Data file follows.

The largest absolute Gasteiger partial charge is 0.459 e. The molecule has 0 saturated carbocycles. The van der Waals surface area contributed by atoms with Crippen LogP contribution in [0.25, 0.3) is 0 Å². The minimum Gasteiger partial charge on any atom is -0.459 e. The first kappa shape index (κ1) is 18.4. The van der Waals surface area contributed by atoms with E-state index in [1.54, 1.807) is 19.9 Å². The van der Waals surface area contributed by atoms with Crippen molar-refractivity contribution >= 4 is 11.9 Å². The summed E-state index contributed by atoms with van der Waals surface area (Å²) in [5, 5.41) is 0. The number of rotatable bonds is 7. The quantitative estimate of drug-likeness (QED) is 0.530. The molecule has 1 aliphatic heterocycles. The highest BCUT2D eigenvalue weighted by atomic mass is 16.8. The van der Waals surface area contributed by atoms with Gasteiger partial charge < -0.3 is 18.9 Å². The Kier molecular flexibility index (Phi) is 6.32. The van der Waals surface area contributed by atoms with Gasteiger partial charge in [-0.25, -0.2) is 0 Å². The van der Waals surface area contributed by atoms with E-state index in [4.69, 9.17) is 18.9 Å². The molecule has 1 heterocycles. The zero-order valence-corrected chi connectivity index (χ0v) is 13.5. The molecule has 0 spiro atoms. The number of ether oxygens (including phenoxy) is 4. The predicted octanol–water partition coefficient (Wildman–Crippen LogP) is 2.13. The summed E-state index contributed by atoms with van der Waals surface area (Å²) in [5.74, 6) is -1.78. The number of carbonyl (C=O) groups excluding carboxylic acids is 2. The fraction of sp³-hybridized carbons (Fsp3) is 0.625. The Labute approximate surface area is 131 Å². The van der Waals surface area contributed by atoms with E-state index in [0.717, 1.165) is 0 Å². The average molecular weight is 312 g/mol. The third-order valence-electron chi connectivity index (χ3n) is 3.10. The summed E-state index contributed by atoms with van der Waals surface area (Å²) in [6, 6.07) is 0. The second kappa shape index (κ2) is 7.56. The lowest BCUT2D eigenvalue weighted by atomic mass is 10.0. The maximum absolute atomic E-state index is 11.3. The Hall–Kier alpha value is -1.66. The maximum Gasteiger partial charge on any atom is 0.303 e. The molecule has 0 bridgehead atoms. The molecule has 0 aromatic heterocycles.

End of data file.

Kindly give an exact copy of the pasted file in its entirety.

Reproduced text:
The largest absolute Gasteiger partial charge is 0.459 e. The molecule has 0 saturated carbocycles. The van der Waals surface area contributed by atoms with Crippen LogP contribution in [0.25, 0.3) is 0 Å². The minimum Gasteiger partial charge on any atom is -0.459 e. The first kappa shape index (κ1) is 18.4. The van der Waals surface area contributed by atoms with E-state index in [1.54, 1.807) is 19.9 Å². The van der Waals surface area contributed by atoms with Crippen molar-refractivity contribution >= 4 is 11.9 Å². The summed E-state index contributed by atoms with van der Waals surface area (Å²) in [5, 5.41) is 0. The number of rotatable bonds is 7. The quantitative estimate of drug-likeness (QED) is 0.530. The molecule has 1 aliphatic heterocycles. The highest BCUT2D eigenvalue weighted by atomic mass is 16.8. The van der Waals surface area contributed by atoms with Gasteiger partial charge < -0.3 is 18.9 Å². The Kier molecular flexibility index (Phi) is 6.32. The van der Waals surface area contributed by atoms with Gasteiger partial charge in [-0.25, -0.2) is 0 Å². The van der Waals surface area contributed by atoms with E-state index in [4.69, 9.17) is 18.9 Å². The molecule has 1 heterocycles. The zero-order valence-corrected chi connectivity index (χ0v) is 13.5. The molecule has 0 spiro atoms. The number of ether oxygens (including phenoxy) is 4. The predicted octanol–water partition coefficient (Wildman–Crippen LogP) is 2.13. The summed E-state index contributed by atoms with van der Waals surface area (Å²) in [5.74, 6) is -1.78. The number of carbonyl (C=O) groups excluding carboxylic acids is 2. The fraction of sp³-hybridized carbons (Fsp3) is 0.625. The Labute approximate surface area is 131 Å². The van der Waals surface area contributed by atoms with E-state index in [0.717, 1.165) is 0 Å². The average molecular weight is 312 g/mol. The third-order valence-electron chi connectivity index (χ3n) is 3.10. The summed E-state index contributed by atoms with van der Waals surface area (Å²) in [6, 6.07) is 0. The second kappa shape index (κ2) is 7.56. The lowest BCUT2D eigenvalue weighted by atomic mass is 10.0. The maximum absolute atomic E-state index is 11.3. The Hall–Kier alpha value is -1.66. The maximum Gasteiger partial charge on any atom is 0.303 e. The molecule has 0 bridgehead atoms. The molecule has 0 aromatic heterocycles.